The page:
The Houston Rockets are planning a comprehensive evaluation of all facets of the organization at the end of this highly disappointing season that will put general manager Daryl Morey and interim coach J.B. Bickerstaff under the microscope, according to league sources.
Sources told ESPN that the Rockets believe every aspect of the organization -- coaching staff, front office and, of course, their roster -- must be subject to a thorough review in the wake of Houston's slide to a 38-41 outfit that's at serious risk to miss the playoffs after damaging losses this week to Dallas and Phoenix.
Houston won 56 games and reached the Western Conference finals last season.
Rockets owner Leslie Alexander has publicly acknowledged that Bickerstaff -- who replaced Kevin McHale in an interim role just 11 games into this season -- would have to be assessed at season's end.
Significant roster changes are likewise expected, with free agent-to-be Dwight Howard widely anticipated to move elsewhere and little certain beyond the Rockets' presumed intention to reload around star guard James Harden.
Sources say Morey, whose contract runs through the 2017-18 season, also faces some uncertainty in the wake of the Rockets' struggles. Morey's ever-bold approach to roster assembly won deserved kudos for bringing Harden (October 2012) and Howard (July 2013) to Houston in quick succession, but team chemistry has been a rising concern this season given the well-chronicled deterioration of the Harden-Howard relationship and the failed offseason gamble on guard Ty Lawson.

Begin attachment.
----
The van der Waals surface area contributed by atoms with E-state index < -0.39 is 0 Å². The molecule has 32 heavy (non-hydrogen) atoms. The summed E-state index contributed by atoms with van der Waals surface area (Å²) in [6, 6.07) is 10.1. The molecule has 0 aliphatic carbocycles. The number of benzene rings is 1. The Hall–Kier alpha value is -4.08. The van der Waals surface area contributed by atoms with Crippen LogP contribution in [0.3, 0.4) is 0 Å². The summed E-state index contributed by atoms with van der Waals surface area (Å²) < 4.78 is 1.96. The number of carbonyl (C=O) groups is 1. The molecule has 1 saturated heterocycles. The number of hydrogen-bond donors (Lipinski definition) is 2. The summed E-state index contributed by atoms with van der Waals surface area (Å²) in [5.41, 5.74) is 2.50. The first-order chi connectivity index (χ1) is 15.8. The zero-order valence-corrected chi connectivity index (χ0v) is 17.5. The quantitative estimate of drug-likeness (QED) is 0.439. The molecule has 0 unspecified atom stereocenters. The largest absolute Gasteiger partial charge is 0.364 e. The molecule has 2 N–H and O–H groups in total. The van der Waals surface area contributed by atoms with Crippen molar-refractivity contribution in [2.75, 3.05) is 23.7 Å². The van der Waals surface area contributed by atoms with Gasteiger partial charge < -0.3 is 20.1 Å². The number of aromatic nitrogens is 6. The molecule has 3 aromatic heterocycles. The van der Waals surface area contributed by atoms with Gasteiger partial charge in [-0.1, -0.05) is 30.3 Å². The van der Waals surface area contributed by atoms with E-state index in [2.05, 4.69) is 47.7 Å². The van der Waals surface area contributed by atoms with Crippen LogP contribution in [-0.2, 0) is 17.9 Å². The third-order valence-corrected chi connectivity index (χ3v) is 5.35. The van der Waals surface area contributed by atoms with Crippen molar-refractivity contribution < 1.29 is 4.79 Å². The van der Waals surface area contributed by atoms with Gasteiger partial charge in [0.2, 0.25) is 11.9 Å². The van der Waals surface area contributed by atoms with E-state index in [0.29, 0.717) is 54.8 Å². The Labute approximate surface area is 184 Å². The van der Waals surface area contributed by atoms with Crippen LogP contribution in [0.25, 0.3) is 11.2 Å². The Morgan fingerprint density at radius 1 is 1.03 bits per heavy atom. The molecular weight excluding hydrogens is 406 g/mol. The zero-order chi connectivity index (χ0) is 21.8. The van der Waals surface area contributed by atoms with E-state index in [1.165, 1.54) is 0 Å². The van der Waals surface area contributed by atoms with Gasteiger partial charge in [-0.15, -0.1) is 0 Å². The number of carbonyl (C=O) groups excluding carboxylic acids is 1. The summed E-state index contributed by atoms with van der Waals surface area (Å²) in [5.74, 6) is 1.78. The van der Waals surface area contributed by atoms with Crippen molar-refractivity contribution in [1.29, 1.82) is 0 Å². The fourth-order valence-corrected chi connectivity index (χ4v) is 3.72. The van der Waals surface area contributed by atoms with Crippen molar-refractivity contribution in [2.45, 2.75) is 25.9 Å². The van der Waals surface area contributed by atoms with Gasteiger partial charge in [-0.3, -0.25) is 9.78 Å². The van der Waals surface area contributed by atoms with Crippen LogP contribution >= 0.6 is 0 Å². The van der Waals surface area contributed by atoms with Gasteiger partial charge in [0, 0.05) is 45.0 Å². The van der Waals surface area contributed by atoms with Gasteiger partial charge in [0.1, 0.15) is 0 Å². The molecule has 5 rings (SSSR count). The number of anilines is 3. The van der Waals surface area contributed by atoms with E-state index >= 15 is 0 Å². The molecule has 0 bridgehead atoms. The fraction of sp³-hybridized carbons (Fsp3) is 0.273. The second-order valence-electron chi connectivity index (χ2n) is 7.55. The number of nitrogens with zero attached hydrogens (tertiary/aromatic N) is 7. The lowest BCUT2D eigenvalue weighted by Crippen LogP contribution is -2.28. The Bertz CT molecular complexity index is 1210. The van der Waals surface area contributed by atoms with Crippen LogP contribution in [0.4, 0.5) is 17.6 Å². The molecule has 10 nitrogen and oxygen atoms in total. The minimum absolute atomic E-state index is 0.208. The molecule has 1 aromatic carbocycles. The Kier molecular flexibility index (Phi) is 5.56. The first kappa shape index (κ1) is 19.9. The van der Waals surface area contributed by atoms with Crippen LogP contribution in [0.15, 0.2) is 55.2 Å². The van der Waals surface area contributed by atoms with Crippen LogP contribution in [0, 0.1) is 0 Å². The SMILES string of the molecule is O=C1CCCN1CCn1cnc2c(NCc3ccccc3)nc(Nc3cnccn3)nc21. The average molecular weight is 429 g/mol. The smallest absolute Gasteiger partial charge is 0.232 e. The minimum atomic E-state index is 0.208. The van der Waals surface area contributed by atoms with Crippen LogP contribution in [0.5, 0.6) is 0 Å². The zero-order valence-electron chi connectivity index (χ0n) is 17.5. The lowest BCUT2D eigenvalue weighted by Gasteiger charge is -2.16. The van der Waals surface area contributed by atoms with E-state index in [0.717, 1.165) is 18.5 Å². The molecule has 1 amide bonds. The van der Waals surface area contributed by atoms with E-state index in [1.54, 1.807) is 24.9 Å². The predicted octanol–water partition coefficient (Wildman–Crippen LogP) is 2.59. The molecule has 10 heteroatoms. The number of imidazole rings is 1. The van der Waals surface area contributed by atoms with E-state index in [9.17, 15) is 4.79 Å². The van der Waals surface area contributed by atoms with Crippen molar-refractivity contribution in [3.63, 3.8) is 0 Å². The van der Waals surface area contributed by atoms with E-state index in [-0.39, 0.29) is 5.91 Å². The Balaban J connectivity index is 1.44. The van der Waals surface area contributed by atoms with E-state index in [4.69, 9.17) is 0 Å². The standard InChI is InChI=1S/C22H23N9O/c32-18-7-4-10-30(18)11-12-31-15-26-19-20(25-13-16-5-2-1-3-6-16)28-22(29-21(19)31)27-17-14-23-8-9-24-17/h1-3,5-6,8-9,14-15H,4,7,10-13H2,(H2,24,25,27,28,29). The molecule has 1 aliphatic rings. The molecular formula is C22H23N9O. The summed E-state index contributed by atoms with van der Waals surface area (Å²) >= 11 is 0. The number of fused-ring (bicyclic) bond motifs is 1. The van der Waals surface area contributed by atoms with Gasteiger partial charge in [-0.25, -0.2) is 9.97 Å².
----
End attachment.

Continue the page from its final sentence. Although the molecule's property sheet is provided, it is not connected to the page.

"You're asking the wrong guy about that," Morey told ESPN in a recent interview when asked about his job security. "That's Mr. Alexander's choice and all I do is my job every day. He makes that call."
After a 4-7 start, Houston made the stunning decision to part ways with McHale, who had barely begun the first year of a new three-year extension.
Bickerstaff has fared better, going 34-34 in his interim role, but Houston's defensive frailties and repeated inability to hold big leads have conspired to put the Rockets on par with the Chicago Bulls on the list of this season's most disappointing teams.
Bickerstaff, for his part, says he has not yet commenced discussions with management about his job status.
"No, not at all, that's not even a issue [or] a concern," Bickerstaff said of his future prior to the Rockets' loss to the Suns on Thursday night.
The Rockets have to finish the season with a three-game winning streak to reach .500 and avoid their first losing season since going 34-48 in 2005-06. Entering Saturday, Houston is one full game behind No. 8 Utah and three behind No. 7 Dallas.